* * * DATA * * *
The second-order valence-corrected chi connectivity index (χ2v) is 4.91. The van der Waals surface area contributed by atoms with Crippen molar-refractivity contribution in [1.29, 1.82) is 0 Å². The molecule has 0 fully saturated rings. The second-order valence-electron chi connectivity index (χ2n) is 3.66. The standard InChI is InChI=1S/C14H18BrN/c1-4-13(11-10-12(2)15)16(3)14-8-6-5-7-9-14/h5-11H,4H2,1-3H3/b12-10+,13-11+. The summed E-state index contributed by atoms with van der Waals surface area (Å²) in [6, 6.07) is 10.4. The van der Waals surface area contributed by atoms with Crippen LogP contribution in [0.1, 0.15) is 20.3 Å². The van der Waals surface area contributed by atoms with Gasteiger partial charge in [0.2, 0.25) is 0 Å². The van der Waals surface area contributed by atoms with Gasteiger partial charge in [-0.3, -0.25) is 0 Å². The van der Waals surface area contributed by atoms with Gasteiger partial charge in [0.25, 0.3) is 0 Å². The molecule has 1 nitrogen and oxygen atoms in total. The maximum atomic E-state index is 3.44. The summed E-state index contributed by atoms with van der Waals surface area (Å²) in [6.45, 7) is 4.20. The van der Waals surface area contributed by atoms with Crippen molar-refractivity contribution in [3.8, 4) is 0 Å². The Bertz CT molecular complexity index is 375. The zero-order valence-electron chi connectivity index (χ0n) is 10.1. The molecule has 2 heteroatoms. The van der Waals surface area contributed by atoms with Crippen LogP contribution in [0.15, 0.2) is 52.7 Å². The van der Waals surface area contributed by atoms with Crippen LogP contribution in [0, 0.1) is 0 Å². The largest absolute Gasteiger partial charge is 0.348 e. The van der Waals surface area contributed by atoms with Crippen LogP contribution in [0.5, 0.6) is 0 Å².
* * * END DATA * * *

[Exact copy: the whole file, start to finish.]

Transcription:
The second-order valence-corrected chi connectivity index (χ2v) is 4.91. The van der Waals surface area contributed by atoms with Crippen molar-refractivity contribution in [1.29, 1.82) is 0 Å². The molecule has 0 fully saturated rings. The second-order valence-electron chi connectivity index (χ2n) is 3.66. The standard InChI is InChI=1S/C14H18BrN/c1-4-13(11-10-12(2)15)16(3)14-8-6-5-7-9-14/h5-11H,4H2,1-3H3/b12-10+,13-11+. The summed E-state index contributed by atoms with van der Waals surface area (Å²) in [6, 6.07) is 10.4. The van der Waals surface area contributed by atoms with Crippen LogP contribution in [0.1, 0.15) is 20.3 Å². The van der Waals surface area contributed by atoms with Gasteiger partial charge in [0.2, 0.25) is 0 Å². The van der Waals surface area contributed by atoms with Gasteiger partial charge in [-0.3, -0.25) is 0 Å². The van der Waals surface area contributed by atoms with Gasteiger partial charge in [0.25, 0.3) is 0 Å². The molecule has 1 nitrogen and oxygen atoms in total. The maximum atomic E-state index is 3.44. The summed E-state index contributed by atoms with van der Waals surface area (Å²) in [6.45, 7) is 4.20. The van der Waals surface area contributed by atoms with Crippen molar-refractivity contribution in [3.8, 4) is 0 Å². The Bertz CT molecular complexity index is 375. The zero-order valence-electron chi connectivity index (χ0n) is 10.1. The molecule has 2 heteroatoms. The van der Waals surface area contributed by atoms with Crippen LogP contribution in [0.15, 0.2) is 52.7 Å². The van der Waals surface area contributed by atoms with Crippen LogP contribution in [0, 0.1) is 0 Å². The largest absolute Gasteiger partial charge is 0.348 e. The van der Waals surface area contributed by atoms with Crippen LogP contribution in [0.5, 0.6) is 0 Å².